Dislike. Someone blew the chance to have a functional Abyss plane, and instead decided that everyone except the black player gets screwed.  Probably the best example of an asymmetrical plane, because you lose so much.  At least with The Dark Barony you have to roll chaos and it doesn’t affect you.   The zombie is even more of an insult, since you can’t sacrifice it.  I’ve since errata’d this so it works like The Abyss.  It’s not like black creatures don’t get recycled (Reprocess, ironically enough, which is what the art for the plane is based on)

The Hippodrome

Usually this is enough to stop most decks in their tracks, and the chaos is great for political hits on players who’ve gotten too far ahead.  This is a great plane mechanically, unlike the Reef everyone’s motivated to risk rolling out, since they can possibly kill a general or some other annoying monster here.

Overall thoughts:

I enjoy the two Celestine Reefs already, and on reflection I don’t see any reason not to add another Hippodrome. Mirrored Depths is definitely out though..  Everyone loves Goldmeadow, so that’s another possibility, at least for my playgroup. And like I said, I’m putting errata on The Fourth Sphere.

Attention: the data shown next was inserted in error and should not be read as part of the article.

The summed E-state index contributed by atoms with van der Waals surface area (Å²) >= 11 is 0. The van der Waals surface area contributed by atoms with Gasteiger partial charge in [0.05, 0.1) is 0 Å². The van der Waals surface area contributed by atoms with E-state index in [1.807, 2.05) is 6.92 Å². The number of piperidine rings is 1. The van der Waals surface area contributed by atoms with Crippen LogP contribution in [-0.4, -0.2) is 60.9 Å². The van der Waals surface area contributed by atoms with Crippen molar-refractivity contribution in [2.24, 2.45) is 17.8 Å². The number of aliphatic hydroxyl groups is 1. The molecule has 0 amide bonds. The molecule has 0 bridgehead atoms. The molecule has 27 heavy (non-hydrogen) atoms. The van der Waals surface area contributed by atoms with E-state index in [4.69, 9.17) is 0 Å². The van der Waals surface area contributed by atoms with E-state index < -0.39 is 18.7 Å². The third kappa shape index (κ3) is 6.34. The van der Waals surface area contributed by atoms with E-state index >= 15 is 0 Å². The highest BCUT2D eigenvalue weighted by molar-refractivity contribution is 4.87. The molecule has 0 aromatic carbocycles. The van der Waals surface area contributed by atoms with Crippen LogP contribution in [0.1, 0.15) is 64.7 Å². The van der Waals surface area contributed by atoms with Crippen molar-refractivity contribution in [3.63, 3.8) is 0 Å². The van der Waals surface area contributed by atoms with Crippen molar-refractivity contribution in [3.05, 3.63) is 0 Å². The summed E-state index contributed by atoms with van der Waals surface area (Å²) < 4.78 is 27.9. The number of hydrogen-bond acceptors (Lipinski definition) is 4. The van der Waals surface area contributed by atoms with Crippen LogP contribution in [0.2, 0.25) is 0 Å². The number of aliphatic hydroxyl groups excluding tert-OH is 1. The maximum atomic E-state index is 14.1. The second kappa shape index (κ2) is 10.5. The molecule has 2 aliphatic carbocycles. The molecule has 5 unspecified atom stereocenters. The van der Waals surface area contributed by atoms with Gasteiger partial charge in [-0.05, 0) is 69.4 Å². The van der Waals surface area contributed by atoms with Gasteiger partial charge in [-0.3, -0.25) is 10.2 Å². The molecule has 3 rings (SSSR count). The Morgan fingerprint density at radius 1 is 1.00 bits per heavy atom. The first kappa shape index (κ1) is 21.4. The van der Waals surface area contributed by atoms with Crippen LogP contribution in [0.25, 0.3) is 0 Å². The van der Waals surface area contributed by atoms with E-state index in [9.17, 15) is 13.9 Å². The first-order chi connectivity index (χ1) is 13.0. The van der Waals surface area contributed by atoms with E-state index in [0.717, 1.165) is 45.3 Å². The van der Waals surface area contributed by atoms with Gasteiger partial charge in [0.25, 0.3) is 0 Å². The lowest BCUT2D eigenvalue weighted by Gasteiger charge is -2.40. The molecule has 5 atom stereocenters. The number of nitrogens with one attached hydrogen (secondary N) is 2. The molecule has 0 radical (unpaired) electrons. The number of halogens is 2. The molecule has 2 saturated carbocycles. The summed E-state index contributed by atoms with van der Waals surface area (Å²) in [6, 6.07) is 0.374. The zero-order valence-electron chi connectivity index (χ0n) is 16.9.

Finisher Planes

I had an interesting discussion with a few weeks ago about what I call the Finisher planes – personally I love them, because they speed the game up, but my friend didn’t find the experience of dying to a plane very fun, since it’s out of your control.  In my humble opinion, I think they’re probably the most exciting thing about the game, since they put a clock on everyone, they force players into making commitments, and ultimately they make for great stories.

Cliffside Market

Technically it’s a miscellaneous plane, but it’s a great way to turn a totally dominant player into a throw rug.  Plus hilarious political hijinx interactions.  Sometimes it’s actually best to NOT go after the highest life total, or even the second highest life total.